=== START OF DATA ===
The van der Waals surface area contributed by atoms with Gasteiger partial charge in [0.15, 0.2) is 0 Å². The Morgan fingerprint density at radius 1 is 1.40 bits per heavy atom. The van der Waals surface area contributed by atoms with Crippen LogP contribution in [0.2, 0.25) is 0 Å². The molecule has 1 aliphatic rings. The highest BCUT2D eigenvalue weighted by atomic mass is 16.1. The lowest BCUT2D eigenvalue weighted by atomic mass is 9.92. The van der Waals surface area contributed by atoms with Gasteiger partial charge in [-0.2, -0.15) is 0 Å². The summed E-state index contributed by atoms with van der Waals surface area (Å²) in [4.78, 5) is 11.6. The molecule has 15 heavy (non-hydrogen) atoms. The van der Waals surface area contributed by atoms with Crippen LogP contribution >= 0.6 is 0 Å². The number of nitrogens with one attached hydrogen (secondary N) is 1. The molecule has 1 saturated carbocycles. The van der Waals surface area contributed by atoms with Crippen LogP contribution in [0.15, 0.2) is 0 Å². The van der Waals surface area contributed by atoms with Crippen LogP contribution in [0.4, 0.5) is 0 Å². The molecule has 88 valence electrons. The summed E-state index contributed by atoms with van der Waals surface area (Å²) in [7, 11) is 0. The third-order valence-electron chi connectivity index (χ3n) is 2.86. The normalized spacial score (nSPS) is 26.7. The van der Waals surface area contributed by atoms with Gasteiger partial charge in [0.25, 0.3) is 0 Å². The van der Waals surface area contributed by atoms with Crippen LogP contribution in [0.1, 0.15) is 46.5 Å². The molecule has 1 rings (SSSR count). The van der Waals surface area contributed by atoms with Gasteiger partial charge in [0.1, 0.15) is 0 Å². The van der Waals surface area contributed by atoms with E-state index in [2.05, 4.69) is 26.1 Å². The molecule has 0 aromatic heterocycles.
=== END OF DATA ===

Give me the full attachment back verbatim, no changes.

The van der Waals surface area contributed by atoms with Gasteiger partial charge in [0.15, 0.2) is 0 Å². The Morgan fingerprint density at radius 1 is 1.40 bits per heavy atom. The van der Waals surface area contributed by atoms with Crippen LogP contribution in [0.2, 0.25) is 0 Å². The molecule has 1 aliphatic rings. The highest BCUT2D eigenvalue weighted by atomic mass is 16.1. The lowest BCUT2D eigenvalue weighted by atomic mass is 9.92. The van der Waals surface area contributed by atoms with Gasteiger partial charge in [-0.2, -0.15) is 0 Å². The summed E-state index contributed by atoms with van der Waals surface area (Å²) in [4.78, 5) is 11.6. The molecule has 15 heavy (non-hydrogen) atoms. The van der Waals surface area contributed by atoms with Crippen LogP contribution >= 0.6 is 0 Å². The number of nitrogens with one attached hydrogen (secondary N) is 1. The molecule has 1 saturated carbocycles. The van der Waals surface area contributed by atoms with Crippen LogP contribution in [0.15, 0.2) is 0 Å². The van der Waals surface area contributed by atoms with Crippen LogP contribution in [0.4, 0.5) is 0 Å². The molecule has 88 valence electrons. The summed E-state index contributed by atoms with van der Waals surface area (Å²) in [7, 11) is 0. The third-order valence-electron chi connectivity index (χ3n) is 2.86. The normalized spacial score (nSPS) is 26.7. The van der Waals surface area contributed by atoms with Gasteiger partial charge in [0.25, 0.3) is 0 Å². The van der Waals surface area contributed by atoms with Crippen LogP contribution in [0.1, 0.15) is 46.5 Å². The molecule has 1 rings (SSSR count). The van der Waals surface area contributed by atoms with Gasteiger partial charge in [0.1, 0.15) is 0 Å². The van der Waals surface area contributed by atoms with E-state index in [2.05, 4.69) is 26.1 Å². The molecule has 0 aromatic heterocycles.